Dolores (Mercedes Cabral) was killed on the night of the procession, and no crime in a small town goes unnoticed. The police, church, and townspeople are off to figure out who is involved and what really happened that night. Directed by Iar Lionel Arondaing, Sa Gabing Nanahimik ang mga Kuliglig deals with an unforgivable crime, and the an examination of forgiveness, faith, and repentance.
It felt like the Kuliglig is three different stories mashed into one because there is no character in focus. It jumps from one character to the next as the film goes on. The first act focused on Magda (Angel Aquino) and her journey to repentance, but they did not dive deeper into that, instead they shifted the focus to Father (Jake Macapagal), examining his guilt and responsibility as a person of the church. Again, they left it and went on to the next character which is Lester (Jess Mendoza). The themes of forgiveness and repentance stitch these characters and their conflicts together, but because of this structure, this leaves the film fragmented.
It is hard to care for characters and their journey if their stories are presented to you and just when the story starts to examine the character and their conflicts, everything changes and we suddenly see the story from another characters’ perspective. This breaks the connection and investment to the characters that we are starting to get to know. Even if you say that this is a plot-driven film, the characters should never compensate for that. It is a shame that Kuliglig has talented actors but they never really showcased them to their fullest.
Angel Aquino carrying the wooden cross is pretty much how this film is — she carries the film on her back. Aquino plays Magda, the killer of Dolores, and we follow her journey from anger, guilt, and repentance. She is spectacular as expected, she does not overreact and her character’s vulnerability is visible all throughout the film. Same can be said about Jake Macapagal, who plays the Father. There was an emotional moment for the Father where the guilt of knowing the person behind the murder was eating him alive. It is easy to see the emotional turmoil he is going through even though Ricky’s acting was subtle and never over the top.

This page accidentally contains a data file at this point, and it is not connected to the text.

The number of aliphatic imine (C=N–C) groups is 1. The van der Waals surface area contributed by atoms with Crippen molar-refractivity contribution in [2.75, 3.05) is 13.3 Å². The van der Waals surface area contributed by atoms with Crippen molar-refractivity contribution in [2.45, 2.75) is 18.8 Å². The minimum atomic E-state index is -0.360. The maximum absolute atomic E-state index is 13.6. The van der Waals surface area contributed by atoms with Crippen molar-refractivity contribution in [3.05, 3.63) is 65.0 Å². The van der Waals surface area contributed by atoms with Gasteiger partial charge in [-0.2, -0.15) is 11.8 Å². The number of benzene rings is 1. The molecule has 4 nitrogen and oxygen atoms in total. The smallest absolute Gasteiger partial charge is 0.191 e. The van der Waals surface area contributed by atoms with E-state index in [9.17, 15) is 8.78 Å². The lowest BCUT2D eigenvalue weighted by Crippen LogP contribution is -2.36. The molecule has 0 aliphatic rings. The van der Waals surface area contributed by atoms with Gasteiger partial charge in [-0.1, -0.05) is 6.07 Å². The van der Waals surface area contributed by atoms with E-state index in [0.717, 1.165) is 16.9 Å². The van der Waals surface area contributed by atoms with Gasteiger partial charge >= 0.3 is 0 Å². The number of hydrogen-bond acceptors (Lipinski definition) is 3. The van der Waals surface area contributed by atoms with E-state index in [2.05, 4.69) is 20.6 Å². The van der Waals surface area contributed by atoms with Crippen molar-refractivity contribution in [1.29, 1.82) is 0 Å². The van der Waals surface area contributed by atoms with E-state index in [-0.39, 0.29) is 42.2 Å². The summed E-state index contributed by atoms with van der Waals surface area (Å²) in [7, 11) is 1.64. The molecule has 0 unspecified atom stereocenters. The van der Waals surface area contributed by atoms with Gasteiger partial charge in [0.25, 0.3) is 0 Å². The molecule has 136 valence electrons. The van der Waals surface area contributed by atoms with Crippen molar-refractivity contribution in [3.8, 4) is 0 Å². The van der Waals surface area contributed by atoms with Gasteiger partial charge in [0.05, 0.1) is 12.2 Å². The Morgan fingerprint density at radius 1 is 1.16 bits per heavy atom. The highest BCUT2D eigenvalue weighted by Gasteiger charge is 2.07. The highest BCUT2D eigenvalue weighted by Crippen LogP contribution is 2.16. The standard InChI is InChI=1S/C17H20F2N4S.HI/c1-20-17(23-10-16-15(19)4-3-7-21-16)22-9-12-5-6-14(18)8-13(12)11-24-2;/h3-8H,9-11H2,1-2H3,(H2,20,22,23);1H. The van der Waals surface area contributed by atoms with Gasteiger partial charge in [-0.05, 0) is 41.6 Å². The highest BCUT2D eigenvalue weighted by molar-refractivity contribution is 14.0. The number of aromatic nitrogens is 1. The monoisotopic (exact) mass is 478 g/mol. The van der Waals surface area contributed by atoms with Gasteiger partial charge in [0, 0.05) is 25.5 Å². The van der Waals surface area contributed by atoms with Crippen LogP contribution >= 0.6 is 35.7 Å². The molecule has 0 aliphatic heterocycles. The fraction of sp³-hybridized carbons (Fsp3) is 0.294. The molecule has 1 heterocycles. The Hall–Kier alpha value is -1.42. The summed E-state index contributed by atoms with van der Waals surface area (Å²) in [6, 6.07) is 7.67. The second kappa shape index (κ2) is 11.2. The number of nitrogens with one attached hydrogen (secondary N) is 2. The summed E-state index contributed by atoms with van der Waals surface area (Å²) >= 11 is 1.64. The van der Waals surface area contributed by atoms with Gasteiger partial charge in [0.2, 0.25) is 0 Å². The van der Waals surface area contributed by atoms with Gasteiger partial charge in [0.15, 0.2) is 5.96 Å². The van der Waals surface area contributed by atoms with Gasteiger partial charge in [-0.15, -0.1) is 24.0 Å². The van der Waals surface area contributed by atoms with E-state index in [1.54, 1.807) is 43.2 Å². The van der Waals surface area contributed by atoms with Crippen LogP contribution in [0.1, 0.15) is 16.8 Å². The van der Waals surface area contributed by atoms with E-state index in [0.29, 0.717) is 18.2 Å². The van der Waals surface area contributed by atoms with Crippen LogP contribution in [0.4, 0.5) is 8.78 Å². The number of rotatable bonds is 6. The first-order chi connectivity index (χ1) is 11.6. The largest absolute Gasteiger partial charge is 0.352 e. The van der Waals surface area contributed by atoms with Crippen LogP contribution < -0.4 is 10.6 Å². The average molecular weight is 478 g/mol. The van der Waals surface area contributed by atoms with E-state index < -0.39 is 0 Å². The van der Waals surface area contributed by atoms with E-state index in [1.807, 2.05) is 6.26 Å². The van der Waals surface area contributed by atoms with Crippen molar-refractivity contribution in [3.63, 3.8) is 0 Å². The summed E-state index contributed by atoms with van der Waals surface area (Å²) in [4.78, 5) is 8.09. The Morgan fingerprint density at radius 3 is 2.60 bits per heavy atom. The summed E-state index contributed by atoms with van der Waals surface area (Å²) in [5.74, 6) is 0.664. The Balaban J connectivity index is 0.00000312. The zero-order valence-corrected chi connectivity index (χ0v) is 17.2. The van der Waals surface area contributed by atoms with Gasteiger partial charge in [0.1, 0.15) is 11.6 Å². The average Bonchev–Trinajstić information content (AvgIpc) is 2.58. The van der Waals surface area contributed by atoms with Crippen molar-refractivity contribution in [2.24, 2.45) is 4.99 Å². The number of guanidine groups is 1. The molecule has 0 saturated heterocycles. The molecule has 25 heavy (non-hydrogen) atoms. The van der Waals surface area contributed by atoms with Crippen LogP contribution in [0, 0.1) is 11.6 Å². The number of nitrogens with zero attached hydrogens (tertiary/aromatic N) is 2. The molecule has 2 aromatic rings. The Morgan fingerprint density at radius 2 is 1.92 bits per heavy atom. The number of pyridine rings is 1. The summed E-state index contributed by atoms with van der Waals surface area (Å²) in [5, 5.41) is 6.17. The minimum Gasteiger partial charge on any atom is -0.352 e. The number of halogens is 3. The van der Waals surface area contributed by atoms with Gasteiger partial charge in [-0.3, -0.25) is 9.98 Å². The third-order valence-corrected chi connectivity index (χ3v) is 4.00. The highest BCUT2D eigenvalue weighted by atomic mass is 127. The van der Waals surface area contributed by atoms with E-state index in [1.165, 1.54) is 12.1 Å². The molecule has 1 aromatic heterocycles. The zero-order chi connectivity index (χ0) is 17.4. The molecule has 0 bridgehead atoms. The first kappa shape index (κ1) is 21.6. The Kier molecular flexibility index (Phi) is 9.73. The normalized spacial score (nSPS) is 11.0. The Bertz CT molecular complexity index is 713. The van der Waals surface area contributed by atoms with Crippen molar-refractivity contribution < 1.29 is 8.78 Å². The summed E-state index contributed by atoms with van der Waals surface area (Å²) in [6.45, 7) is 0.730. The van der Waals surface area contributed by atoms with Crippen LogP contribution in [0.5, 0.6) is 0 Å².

The aspect that really stands out in Kuliglig is its cinematography. The lighting and especially the composition are the most memorable thing about this film. Maevelyn Calapardo, the director of photography, used the rules of composition to the best of its capabilities. Most of the shots are breathtaking and well-composed. The use of wide angle, rule of thirds, and negative space really add to the effectiveness of its visual storytelling. There is almost always a lot of negative spaces surrounding characters and it feels like they are being watched by something they nor us can see.
In relation to its amazing visuals, they also incorporated their setting as their character. Being a film that deals with themes like forgiveness, sin, and repentance, they used the church and several divine statues as characters. This was evident during Magda’s confession scene where the altar is used as the background and is somehow looming over her as if looking over her shoulders and listening to her confession and sin. The use of setting as character is fitting especially because the story deals with repentance.
Kuliglig truly is a feast for the eye and it has themes that are interesting and riveting, it just so happens that the storytelling is not as interesting compared to it. This shows that just because you have the technicals at the palm of your hand, the story is a different conversation. There is great potential here, but Kuliglig never really lived up to it.